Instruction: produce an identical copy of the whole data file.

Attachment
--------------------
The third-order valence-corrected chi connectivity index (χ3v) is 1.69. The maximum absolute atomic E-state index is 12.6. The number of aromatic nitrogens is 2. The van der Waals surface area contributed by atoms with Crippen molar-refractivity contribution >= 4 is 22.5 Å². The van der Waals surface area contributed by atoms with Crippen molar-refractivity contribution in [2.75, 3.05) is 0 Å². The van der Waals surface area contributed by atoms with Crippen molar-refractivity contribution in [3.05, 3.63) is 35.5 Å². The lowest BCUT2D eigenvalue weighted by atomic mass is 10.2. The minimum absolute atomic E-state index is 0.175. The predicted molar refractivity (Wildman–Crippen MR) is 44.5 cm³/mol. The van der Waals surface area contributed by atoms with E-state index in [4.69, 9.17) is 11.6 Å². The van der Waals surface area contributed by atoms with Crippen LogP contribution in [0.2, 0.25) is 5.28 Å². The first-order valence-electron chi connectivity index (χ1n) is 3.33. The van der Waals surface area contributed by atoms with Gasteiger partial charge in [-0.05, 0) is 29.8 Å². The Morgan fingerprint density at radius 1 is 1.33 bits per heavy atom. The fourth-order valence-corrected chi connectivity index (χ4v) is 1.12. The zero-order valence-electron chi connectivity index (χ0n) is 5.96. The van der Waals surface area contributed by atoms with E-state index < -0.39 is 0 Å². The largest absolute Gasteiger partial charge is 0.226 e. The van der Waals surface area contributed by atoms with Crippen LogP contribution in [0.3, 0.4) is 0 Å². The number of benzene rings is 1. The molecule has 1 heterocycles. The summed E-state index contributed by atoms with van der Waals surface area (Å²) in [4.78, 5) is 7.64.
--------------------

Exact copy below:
The third-order valence-corrected chi connectivity index (χ3v) is 1.69. The maximum absolute atomic E-state index is 12.6. The number of aromatic nitrogens is 2. The van der Waals surface area contributed by atoms with Crippen molar-refractivity contribution >= 4 is 22.5 Å². The van der Waals surface area contributed by atoms with Crippen molar-refractivity contribution in [2.75, 3.05) is 0 Å². The van der Waals surface area contributed by atoms with Crippen molar-refractivity contribution in [3.05, 3.63) is 35.5 Å². The lowest BCUT2D eigenvalue weighted by atomic mass is 10.2. The minimum absolute atomic E-state index is 0.175. The predicted molar refractivity (Wildman–Crippen MR) is 44.5 cm³/mol. The van der Waals surface area contributed by atoms with E-state index in [4.69, 9.17) is 11.6 Å². The van der Waals surface area contributed by atoms with Crippen LogP contribution in [0.2, 0.25) is 5.28 Å². The first-order valence-electron chi connectivity index (χ1n) is 3.33. The van der Waals surface area contributed by atoms with Gasteiger partial charge in [-0.05, 0) is 29.8 Å². The Morgan fingerprint density at radius 1 is 1.33 bits per heavy atom. The fourth-order valence-corrected chi connectivity index (χ4v) is 1.12. The zero-order valence-electron chi connectivity index (χ0n) is 5.96. The van der Waals surface area contributed by atoms with E-state index < -0.39 is 0 Å². The largest absolute Gasteiger partial charge is 0.226 e. The van der Waals surface area contributed by atoms with Crippen LogP contribution in [0.3, 0.4) is 0 Å². The number of benzene rings is 1. The molecule has 1 heterocycles. The summed E-state index contributed by atoms with van der Waals surface area (Å²) in [4.78, 5) is 7.64.